Races for schools chiefs in the two states won't be decided until November.


Today's primary outcome is seen as a referendum on influence of state's largest teachers' union.


David Brooks' column today in the New York Times is stirring up a lot of commentary in the education blogosphere and Twitterverse. I first saw Alexander Russo's tweet questioning whether we can trust that 23 states have changed laws in pursuit of Race to the Top dollars, as Brooks reports in his admiring piece on the Obama administration's education reform strategies. Naturally, his question piqued my curiosity. After reading the whole piece, though, two other assertions Brooks makes really jumped off the screen. This one first: "Over the past decades, federal education policy has veered between the incredibly intrusive to ...


Bret Schundler faces harsh criticism from Gov. Chris Christie over negotiations with state teachers' union.


This story in the St. Petersburg Times is certainly NOT good news for the architects of Florida's Race to the Top application. Florida, a strong contender in round one of the federal sweepstakes, fell short of winning in part because of the minuscule support that its application garnered from teacher unions. This time around, the state seemed to work extra hard to cultivate union buy-in—softening some of its proposals, especially around merit pay, to get those endorsements—only to have it revealed that some local unions have struck "side deals" that may be an escape valve from actually...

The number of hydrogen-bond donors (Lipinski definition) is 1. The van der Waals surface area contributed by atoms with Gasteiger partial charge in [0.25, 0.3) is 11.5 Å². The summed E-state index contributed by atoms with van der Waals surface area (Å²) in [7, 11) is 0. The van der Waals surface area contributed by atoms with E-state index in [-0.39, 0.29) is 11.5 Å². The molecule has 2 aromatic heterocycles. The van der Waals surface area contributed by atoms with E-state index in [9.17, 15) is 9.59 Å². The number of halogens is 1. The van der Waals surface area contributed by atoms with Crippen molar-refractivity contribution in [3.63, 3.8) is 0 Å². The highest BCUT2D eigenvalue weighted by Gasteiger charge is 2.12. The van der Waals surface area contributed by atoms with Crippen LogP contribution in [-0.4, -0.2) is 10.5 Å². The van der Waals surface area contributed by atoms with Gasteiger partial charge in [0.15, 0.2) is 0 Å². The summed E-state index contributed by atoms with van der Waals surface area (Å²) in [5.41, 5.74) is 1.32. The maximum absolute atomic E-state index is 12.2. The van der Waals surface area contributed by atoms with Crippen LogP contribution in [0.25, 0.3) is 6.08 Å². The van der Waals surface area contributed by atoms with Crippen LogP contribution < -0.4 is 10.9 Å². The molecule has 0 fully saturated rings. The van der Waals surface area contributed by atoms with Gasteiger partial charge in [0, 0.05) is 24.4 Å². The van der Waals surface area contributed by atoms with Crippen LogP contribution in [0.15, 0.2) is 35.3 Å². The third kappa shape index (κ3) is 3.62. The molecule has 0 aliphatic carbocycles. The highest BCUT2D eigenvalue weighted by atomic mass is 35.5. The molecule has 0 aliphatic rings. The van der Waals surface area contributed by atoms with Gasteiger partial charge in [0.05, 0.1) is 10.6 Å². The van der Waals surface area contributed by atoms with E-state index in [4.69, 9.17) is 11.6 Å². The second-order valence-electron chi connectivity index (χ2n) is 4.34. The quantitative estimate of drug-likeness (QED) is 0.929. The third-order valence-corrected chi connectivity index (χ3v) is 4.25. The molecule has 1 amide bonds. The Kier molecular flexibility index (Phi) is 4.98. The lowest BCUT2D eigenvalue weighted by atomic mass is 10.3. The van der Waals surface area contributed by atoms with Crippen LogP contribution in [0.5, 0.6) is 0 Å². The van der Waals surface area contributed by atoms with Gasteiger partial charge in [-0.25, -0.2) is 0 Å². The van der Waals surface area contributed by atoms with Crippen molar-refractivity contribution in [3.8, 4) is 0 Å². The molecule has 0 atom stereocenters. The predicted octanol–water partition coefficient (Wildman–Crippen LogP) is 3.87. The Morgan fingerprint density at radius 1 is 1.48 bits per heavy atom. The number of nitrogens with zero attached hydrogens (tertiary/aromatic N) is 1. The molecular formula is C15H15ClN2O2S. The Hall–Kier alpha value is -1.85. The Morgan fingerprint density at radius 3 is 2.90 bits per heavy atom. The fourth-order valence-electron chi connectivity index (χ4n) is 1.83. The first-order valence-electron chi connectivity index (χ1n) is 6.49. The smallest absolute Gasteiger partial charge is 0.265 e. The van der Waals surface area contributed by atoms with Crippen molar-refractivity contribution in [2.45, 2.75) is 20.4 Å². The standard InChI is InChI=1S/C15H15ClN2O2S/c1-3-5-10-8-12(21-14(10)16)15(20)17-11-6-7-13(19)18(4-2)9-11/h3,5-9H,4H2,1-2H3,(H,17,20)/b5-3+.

Michele's got the full list of states posted over at Politics K-12, so we can officially kick off our prognosticating on who the likely victors will be in Round 2 of the Race to the Top sweepstakes. It's certainly not going out on a limb to predict that strong finishers in Round One are likely to be competitive again: Illinois, Florida, Louisiana, and Rhode Island, for example. But let's consider what may happen with a couple of other, lower-profile applicants. First, the big boy: California. The state crashed and burned in its first crack at Race to the Top, finishing ...


While most of the debate centers on how to overhaul low-performing schools, there is no common definition on what constitutes a turned-around school.


By guest blogger Stephen Sawchuk Citing Gov. Charlie Crist's veto of a bill that would have linked test scores to teacher pay and evaluation in the Sunshine State, the Florida Education Association has endorsed the governor, now an independent, for the upcoming Senate Race. Details over at Teacher Beat....


A second lawsuit challenging California's K-12 finance system is coming down the pike.


KIPP officials say they will not take on any low-performing schools slated for turn around in 2010-11.


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